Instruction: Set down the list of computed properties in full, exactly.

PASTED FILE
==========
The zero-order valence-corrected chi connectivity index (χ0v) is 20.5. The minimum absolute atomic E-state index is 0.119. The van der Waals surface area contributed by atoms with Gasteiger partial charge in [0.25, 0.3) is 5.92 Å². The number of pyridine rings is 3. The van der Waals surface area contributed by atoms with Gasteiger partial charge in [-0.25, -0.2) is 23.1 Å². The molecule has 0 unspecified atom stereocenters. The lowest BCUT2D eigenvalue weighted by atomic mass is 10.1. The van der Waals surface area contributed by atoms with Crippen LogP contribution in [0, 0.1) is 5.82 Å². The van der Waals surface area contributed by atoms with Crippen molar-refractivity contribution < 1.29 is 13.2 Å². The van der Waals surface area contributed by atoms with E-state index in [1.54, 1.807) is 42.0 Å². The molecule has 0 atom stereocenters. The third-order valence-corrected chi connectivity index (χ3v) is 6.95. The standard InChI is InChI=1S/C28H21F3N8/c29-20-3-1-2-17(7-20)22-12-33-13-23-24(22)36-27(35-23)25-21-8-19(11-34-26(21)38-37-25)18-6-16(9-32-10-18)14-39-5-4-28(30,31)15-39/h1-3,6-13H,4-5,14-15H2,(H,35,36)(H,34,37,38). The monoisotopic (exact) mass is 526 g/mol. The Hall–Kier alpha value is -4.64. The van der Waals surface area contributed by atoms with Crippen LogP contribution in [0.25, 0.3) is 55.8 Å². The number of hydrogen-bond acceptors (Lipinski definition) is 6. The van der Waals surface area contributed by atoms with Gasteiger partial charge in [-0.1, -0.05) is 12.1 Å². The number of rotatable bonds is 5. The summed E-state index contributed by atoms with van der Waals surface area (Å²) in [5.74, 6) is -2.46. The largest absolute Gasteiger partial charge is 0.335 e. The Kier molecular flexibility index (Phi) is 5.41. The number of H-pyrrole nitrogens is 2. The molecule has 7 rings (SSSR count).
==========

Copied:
The zero-order valence-corrected chi connectivity index (χ0v) is 20.5. The minimum absolute atomic E-state index is 0.119. The van der Waals surface area contributed by atoms with Gasteiger partial charge in [0.25, 0.3) is 5.92 Å². The number of pyridine rings is 3. The van der Waals surface area contributed by atoms with Gasteiger partial charge in [-0.25, -0.2) is 23.1 Å². The molecule has 0 unspecified atom stereocenters. The lowest BCUT2D eigenvalue weighted by atomic mass is 10.1. The van der Waals surface area contributed by atoms with Crippen LogP contribution in [0, 0.1) is 5.82 Å². The van der Waals surface area contributed by atoms with Crippen molar-refractivity contribution < 1.29 is 13.2 Å². The van der Waals surface area contributed by atoms with E-state index in [1.54, 1.807) is 42.0 Å². The molecule has 0 atom stereocenters. The third-order valence-corrected chi connectivity index (χ3v) is 6.95. The standard InChI is InChI=1S/C28H21F3N8/c29-20-3-1-2-17(7-20)22-12-33-13-23-24(22)36-27(35-23)25-21-8-19(11-34-26(21)38-37-25)18-6-16(9-32-10-18)14-39-5-4-28(30,31)15-39/h1-3,6-13H,4-5,14-15H2,(H,35,36)(H,34,37,38). The monoisotopic (exact) mass is 526 g/mol. The Hall–Kier alpha value is -4.64. The van der Waals surface area contributed by atoms with Crippen LogP contribution in [0.25, 0.3) is 55.8 Å². The number of hydrogen-bond acceptors (Lipinski definition) is 6. The van der Waals surface area contributed by atoms with Gasteiger partial charge in [-0.1, -0.05) is 12.1 Å². The number of rotatable bonds is 5. The summed E-state index contributed by atoms with van der Waals surface area (Å²) in [5.74, 6) is -2.46. The largest absolute Gasteiger partial charge is 0.335 e. The Kier molecular flexibility index (Phi) is 5.41. The number of H-pyrrole nitrogens is 2. The molecule has 7 rings (SSSR count).